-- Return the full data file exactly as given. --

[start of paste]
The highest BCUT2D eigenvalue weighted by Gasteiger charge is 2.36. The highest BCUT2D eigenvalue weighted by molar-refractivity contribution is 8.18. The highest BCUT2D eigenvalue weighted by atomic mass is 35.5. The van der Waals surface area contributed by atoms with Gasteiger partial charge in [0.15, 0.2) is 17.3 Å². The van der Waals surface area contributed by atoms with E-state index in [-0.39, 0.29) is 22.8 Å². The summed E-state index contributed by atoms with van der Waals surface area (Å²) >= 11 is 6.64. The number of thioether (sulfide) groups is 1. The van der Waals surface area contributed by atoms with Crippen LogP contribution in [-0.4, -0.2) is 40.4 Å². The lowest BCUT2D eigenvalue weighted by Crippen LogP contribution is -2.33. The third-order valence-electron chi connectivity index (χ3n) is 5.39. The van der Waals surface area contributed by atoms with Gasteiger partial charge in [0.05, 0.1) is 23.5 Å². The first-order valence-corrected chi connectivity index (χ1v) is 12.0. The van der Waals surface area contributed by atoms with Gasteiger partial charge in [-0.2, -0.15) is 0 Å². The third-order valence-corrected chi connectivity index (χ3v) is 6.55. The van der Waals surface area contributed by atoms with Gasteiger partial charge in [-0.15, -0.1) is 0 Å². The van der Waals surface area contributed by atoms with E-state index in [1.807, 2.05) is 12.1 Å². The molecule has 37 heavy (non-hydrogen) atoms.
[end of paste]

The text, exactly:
The highest BCUT2D eigenvalue weighted by Gasteiger charge is 2.36. The highest BCUT2D eigenvalue weighted by molar-refractivity contribution is 8.18. The highest BCUT2D eigenvalue weighted by atomic mass is 35.5. The van der Waals surface area contributed by atoms with Gasteiger partial charge in [0.15, 0.2) is 17.3 Å². The van der Waals surface area contributed by atoms with E-state index in [-0.39, 0.29) is 22.8 Å². The summed E-state index contributed by atoms with van der Waals surface area (Å²) >= 11 is 6.64. The number of thioether (sulfide) groups is 1. The van der Waals surface area contributed by atoms with Crippen LogP contribution in [-0.4, -0.2) is 40.4 Å². The lowest BCUT2D eigenvalue weighted by Crippen LogP contribution is -2.33. The third-order valence-electron chi connectivity index (χ3n) is 5.39. The van der Waals surface area contributed by atoms with Gasteiger partial charge in [0.05, 0.1) is 23.5 Å². The first-order valence-corrected chi connectivity index (χ1v) is 12.0. The van der Waals surface area contributed by atoms with Gasteiger partial charge in [-0.2, -0.15) is 0 Å². The third-order valence-corrected chi connectivity index (χ3v) is 6.55. The van der Waals surface area contributed by atoms with Gasteiger partial charge in [-0.15, -0.1) is 0 Å². The van der Waals surface area contributed by atoms with E-state index in [1.807, 2.05) is 12.1 Å². The molecule has 37 heavy (non-hydrogen) atoms.